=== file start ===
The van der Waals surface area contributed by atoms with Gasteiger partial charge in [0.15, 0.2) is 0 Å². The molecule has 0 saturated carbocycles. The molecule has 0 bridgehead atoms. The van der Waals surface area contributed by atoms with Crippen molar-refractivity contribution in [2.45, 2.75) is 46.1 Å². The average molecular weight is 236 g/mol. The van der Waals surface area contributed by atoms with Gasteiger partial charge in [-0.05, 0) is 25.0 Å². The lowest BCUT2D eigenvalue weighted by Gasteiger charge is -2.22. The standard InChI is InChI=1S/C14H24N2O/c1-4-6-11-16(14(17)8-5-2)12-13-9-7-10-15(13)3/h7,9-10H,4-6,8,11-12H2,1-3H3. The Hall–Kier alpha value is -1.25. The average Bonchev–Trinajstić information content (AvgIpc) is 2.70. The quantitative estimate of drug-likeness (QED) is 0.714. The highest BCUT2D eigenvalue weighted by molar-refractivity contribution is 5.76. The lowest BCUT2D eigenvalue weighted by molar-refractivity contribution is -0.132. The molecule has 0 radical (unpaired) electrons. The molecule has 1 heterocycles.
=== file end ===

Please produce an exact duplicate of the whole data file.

The van der Waals surface area contributed by atoms with Gasteiger partial charge in [0.15, 0.2) is 0 Å². The molecule has 0 saturated carbocycles. The molecule has 0 bridgehead atoms. The van der Waals surface area contributed by atoms with Crippen molar-refractivity contribution in [2.45, 2.75) is 46.1 Å². The average molecular weight is 236 g/mol. The van der Waals surface area contributed by atoms with Gasteiger partial charge in [-0.05, 0) is 25.0 Å². The lowest BCUT2D eigenvalue weighted by Gasteiger charge is -2.22. The standard InChI is InChI=1S/C14H24N2O/c1-4-6-11-16(14(17)8-5-2)12-13-9-7-10-15(13)3/h7,9-10H,4-6,8,11-12H2,1-3H3. The Hall–Kier alpha value is -1.25. The average Bonchev–Trinajstić information content (AvgIpc) is 2.70. The quantitative estimate of drug-likeness (QED) is 0.714. The highest BCUT2D eigenvalue weighted by molar-refractivity contribution is 5.76. The lowest BCUT2D eigenvalue weighted by molar-refractivity contribution is -0.132. The molecule has 0 radical (unpaired) electrons. The molecule has 1 heterocycles.